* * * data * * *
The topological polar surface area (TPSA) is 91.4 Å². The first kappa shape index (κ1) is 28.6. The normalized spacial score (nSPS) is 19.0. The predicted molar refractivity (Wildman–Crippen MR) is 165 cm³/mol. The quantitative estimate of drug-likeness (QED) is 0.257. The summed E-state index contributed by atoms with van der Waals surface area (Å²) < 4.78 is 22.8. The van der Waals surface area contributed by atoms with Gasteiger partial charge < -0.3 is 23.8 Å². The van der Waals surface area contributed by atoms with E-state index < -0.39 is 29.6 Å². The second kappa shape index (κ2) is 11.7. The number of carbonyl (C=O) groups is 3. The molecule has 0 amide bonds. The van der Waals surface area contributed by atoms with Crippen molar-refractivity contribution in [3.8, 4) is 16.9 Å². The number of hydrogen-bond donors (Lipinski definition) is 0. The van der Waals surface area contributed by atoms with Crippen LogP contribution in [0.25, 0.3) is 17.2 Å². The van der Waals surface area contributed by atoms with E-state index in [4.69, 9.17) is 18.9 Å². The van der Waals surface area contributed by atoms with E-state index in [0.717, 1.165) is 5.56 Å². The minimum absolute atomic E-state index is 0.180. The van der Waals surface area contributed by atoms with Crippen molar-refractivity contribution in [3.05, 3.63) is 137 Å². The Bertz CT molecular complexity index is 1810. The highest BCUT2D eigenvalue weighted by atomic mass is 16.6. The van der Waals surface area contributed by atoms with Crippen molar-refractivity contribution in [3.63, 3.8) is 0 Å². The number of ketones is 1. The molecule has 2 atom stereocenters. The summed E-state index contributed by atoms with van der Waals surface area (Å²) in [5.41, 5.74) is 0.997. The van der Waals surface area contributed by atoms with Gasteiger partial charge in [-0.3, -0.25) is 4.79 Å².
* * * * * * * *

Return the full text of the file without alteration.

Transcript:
The topological polar surface area (TPSA) is 91.4 Å². The first kappa shape index (κ1) is 28.6. The normalized spacial score (nSPS) is 19.0. The predicted molar refractivity (Wildman–Crippen MR) is 165 cm³/mol. The quantitative estimate of drug-likeness (QED) is 0.257. The summed E-state index contributed by atoms with van der Waals surface area (Å²) < 4.78 is 22.8. The van der Waals surface area contributed by atoms with Gasteiger partial charge < -0.3 is 23.8 Å². The van der Waals surface area contributed by atoms with E-state index < -0.39 is 29.6 Å². The second kappa shape index (κ2) is 11.7. The number of carbonyl (C=O) groups is 3. The molecule has 0 amide bonds. The van der Waals surface area contributed by atoms with Crippen molar-refractivity contribution in [3.8, 4) is 16.9 Å². The number of hydrogen-bond donors (Lipinski definition) is 0. The van der Waals surface area contributed by atoms with Crippen LogP contribution in [0.25, 0.3) is 17.2 Å². The van der Waals surface area contributed by atoms with E-state index in [4.69, 9.17) is 18.9 Å². The van der Waals surface area contributed by atoms with E-state index in [0.717, 1.165) is 5.56 Å². The minimum absolute atomic E-state index is 0.180. The van der Waals surface area contributed by atoms with Crippen molar-refractivity contribution in [3.05, 3.63) is 137 Å². The Bertz CT molecular complexity index is 1810. The highest BCUT2D eigenvalue weighted by atomic mass is 16.6. The van der Waals surface area contributed by atoms with Crippen molar-refractivity contribution in [3.63, 3.8) is 0 Å². The number of ketones is 1. The molecule has 2 atom stereocenters. The summed E-state index contributed by atoms with van der Waals surface area (Å²) in [5.41, 5.74) is 0.997. The van der Waals surface area contributed by atoms with Gasteiger partial charge in [-0.3, -0.25) is 4.79 Å².